This book hit me right in the feels. I didn’t know whether I was coming or going. This book took me on a roller coaster of intrigue, haunting murder and unexpected surprise.
The synopsis is as follows:
Boiled human bones have been found in Norwich’s web of underground tunnels. When forensic archaeologist Dr Ruth Galloway discovers the bones aren’t as old as originally thought, it’s time for DCI Nelson to launch a murder inquiry. What was initially just a medieval curiosity has taken a much more sinister nature…
Meanwhile, DS Judy Johnson is investigating the disappearance of a local rough sleeper. The only trace of her is the rumour that she’s gone ‘underground’. This might be a figure of speech, but with the discovery of the bones and the stories both Ruth and the police have heard of a vast community of rough sleepers living in the old chalk-mining tunnels under Norwich, the clues point in only one direction. Local academic Martin Kellerman knows all about the tunnels and their history – but can his assertions of cannibalism and ritual killing possibly be true?
As the weather gets hotter, tensions rise. A local woman goes missing and the police are under attack. Ruth and Nelson must unravel the dark secrets of The Underground and discover just what gruesome secrets lurk at its heart – before it claims another victim.
This was unexpectedly creepy, addictive and emotional.
Ability to read – I was so here for this book that I didn’t stop to think about how my ability to read was affecting the story. This was a page-turner with a capital P. I am constantly amazed by how Elly Griffiths manages to keep her books fresh and interesting nine books into the series. I feel like all I do is sing her praises but it’s like gold dust when you find an author you just click with. It has been a fair few years since I’ve fallen in love with an author and a series of books. This series bought back some hope and excitement to reading.
This instalment gave me chills. There was something about the plot line that both made me want to read on and made me want to stop. It was different and emotional and had a high intensity. It was fun to read something a little different – in my opinion – for a Ruth Galloway mystery.
Characterisation – Here I felt that Clough got the recognition he deserved. I always see him as a fun loving jokey detective Sargent. He has always represented the light of Nelson’s police team. Seeing him in a different light here made me appreciate his character more. I felt that in seeing his vulnerable side it bought me closer to the character and made him appear more real and human. I generally felt for Clough at the most distressing moment of his life and wanted to be the hand that comforted him while he was going through a particularly painful part of life.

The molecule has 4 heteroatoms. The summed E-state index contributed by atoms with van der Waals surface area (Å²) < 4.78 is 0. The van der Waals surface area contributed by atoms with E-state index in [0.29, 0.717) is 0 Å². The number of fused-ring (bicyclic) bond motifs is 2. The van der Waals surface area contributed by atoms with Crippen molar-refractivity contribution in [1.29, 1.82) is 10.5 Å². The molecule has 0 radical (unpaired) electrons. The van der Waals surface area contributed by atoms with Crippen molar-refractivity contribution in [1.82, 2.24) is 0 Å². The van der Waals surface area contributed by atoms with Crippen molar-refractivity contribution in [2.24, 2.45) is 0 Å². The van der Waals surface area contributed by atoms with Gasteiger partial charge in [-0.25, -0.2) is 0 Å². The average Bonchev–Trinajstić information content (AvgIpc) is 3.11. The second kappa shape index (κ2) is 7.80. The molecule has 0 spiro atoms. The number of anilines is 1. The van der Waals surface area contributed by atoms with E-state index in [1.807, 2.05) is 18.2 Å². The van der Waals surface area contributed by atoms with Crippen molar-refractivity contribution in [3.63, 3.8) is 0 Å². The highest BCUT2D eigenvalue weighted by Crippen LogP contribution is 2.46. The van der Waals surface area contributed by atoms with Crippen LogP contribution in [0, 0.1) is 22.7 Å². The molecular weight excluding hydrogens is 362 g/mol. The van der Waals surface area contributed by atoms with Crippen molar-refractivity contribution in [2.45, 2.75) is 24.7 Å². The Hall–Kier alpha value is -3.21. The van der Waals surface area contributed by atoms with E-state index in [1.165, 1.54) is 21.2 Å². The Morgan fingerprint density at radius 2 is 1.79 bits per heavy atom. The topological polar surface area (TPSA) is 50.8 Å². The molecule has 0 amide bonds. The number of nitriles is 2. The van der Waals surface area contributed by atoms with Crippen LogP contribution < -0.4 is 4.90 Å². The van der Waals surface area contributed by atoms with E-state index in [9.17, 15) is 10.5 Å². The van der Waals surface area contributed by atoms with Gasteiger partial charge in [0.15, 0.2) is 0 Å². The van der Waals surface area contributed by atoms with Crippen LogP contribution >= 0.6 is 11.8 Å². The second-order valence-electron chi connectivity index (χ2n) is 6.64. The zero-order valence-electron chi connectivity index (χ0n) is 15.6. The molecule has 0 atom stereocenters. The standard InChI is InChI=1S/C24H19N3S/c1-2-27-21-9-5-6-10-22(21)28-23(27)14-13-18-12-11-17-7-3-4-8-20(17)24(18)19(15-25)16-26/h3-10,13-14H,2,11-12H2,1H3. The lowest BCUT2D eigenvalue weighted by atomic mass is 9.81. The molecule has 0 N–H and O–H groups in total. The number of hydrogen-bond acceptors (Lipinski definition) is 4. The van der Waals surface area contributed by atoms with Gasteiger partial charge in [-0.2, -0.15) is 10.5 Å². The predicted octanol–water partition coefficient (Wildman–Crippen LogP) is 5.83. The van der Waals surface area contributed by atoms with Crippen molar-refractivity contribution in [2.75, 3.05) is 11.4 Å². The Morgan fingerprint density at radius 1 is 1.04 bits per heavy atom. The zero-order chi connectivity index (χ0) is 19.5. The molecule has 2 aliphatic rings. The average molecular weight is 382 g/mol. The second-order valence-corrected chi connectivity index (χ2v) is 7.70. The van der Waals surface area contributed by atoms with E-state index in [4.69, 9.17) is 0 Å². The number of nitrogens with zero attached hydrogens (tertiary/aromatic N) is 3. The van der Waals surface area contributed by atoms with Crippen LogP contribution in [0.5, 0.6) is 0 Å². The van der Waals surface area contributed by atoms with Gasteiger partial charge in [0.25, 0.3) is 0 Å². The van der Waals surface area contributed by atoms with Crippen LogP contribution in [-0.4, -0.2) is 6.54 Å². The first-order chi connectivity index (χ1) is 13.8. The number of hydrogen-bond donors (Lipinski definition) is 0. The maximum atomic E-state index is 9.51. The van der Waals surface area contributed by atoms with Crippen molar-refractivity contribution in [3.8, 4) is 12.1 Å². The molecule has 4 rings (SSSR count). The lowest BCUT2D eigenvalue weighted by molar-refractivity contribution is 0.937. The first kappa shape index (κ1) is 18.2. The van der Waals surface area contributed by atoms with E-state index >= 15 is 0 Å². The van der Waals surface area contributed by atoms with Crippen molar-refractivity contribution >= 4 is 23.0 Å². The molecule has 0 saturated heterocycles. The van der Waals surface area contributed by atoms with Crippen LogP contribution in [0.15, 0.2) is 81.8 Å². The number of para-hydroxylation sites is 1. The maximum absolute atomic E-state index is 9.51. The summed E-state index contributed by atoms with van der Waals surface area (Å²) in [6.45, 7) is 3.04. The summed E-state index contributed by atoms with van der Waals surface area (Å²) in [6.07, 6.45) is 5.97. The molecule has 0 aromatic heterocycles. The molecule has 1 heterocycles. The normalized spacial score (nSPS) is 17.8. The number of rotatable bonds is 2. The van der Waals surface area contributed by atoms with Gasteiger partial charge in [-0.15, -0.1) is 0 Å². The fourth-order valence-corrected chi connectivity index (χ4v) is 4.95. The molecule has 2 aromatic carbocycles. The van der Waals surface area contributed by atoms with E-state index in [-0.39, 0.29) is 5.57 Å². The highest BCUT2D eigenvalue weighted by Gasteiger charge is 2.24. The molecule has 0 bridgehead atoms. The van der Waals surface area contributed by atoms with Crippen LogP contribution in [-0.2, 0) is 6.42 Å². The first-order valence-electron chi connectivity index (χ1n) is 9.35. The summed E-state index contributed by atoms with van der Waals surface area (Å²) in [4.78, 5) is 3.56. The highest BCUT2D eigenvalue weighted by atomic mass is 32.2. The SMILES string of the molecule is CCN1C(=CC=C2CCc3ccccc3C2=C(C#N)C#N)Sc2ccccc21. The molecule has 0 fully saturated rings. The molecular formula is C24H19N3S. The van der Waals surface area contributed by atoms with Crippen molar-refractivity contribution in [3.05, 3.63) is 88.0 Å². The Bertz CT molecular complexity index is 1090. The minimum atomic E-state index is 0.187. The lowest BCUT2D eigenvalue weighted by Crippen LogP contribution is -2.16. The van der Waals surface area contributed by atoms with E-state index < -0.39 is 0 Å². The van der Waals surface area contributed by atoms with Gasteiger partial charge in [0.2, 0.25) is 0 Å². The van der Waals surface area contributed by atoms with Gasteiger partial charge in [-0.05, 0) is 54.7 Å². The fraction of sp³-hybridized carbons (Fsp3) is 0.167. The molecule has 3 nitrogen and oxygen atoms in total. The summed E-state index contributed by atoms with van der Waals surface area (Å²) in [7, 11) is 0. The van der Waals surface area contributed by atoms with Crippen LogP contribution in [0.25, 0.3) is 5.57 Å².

Equally I didn’t think I’d get as close to Cassandra as I did. For me, she’d been a secondary character since ‘The Ghost Fields’ and one I wasn’t sure would be around for long. I’m glad that Cassandra and Clough found each other because they balance each other very well and bring out sides of their characters that we wouldn’t have seen otherwise.
I thought Babs was an especially interesting character. Definitely a character I wanted to know more about and Elly Griffiths was able to make her a character to be invested in and a character that I immediately liked without giving too much of her life away. Babs had so much mystery surrounding her and for a long time I didn’t even think I’d get to meet her in this book. She was the catalysis that bought all the characters together and because a piece of hope in the darkness surrounding the characters at their most vulnerable.
Visualisation – It was slightly creepy how easy it was to visualise everything, especially with so much mystery going on around the main plot. I thought the plot premise here was a little more sinister than others in the series and it was interesting to see what visuals the descriptions and details prompted from my brain. There was just the right amount of guessing to be had within the details and descriptions to keep me on my toes but not too much that I got weighted down and bored.
Uniqueness – For me, one of the things I find unique about this is the fact that I’m still interested in the series after nine books. I’m still interested in Ruth Galloway’s life and still want to see what situations she finds herself in and what predicaments her social life sends her way. I’ve come to care for all the characters involved in this series and am still eager to see how the develop and see what tries to strike them down. Elly Griffiths is an extraordinary writer – to me – and is able to keep the life of Ruth Galloway interesting and writes time after time some great crime novels.